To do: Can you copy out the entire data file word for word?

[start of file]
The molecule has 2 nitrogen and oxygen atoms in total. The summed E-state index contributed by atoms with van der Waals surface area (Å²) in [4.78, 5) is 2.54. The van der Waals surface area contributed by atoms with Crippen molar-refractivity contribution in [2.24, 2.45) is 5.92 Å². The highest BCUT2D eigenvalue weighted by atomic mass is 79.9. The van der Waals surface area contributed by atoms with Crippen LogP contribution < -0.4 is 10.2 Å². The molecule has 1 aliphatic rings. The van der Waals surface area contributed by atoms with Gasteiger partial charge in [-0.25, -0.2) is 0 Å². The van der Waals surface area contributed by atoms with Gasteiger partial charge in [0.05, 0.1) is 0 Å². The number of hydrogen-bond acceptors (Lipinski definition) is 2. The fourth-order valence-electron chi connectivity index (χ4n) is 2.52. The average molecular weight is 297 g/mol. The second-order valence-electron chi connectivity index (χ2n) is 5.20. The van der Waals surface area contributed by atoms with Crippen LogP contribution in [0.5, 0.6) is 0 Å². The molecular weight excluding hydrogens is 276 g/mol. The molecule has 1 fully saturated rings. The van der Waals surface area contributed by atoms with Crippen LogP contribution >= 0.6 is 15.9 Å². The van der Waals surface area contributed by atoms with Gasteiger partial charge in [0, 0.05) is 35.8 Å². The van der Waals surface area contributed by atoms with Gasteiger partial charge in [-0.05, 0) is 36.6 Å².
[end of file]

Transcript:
The molecule has 2 nitrogen and oxygen atoms in total. The summed E-state index contributed by atoms with van der Waals surface area (Å²) in [4.78, 5) is 2.54. The van der Waals surface area contributed by atoms with Crippen molar-refractivity contribution in [2.24, 2.45) is 5.92 Å². The highest BCUT2D eigenvalue weighted by atomic mass is 79.9. The van der Waals surface area contributed by atoms with Crippen LogP contribution < -0.4 is 10.2 Å². The molecule has 1 aliphatic rings. The van der Waals surface area contributed by atoms with Gasteiger partial charge in [-0.25, -0.2) is 0 Å². The van der Waals surface area contributed by atoms with Gasteiger partial charge in [0.05, 0.1) is 0 Å². The number of hydrogen-bond acceptors (Lipinski definition) is 2. The fourth-order valence-electron chi connectivity index (χ4n) is 2.52. The average molecular weight is 297 g/mol. The second-order valence-electron chi connectivity index (χ2n) is 5.20. The van der Waals surface area contributed by atoms with Crippen LogP contribution in [0.5, 0.6) is 0 Å². The molecular weight excluding hydrogens is 276 g/mol. The molecule has 1 fully saturated rings. The van der Waals surface area contributed by atoms with Crippen LogP contribution >= 0.6 is 15.9 Å². The van der Waals surface area contributed by atoms with Gasteiger partial charge in [0, 0.05) is 35.8 Å². The van der Waals surface area contributed by atoms with Gasteiger partial charge in [-0.05, 0) is 36.6 Å².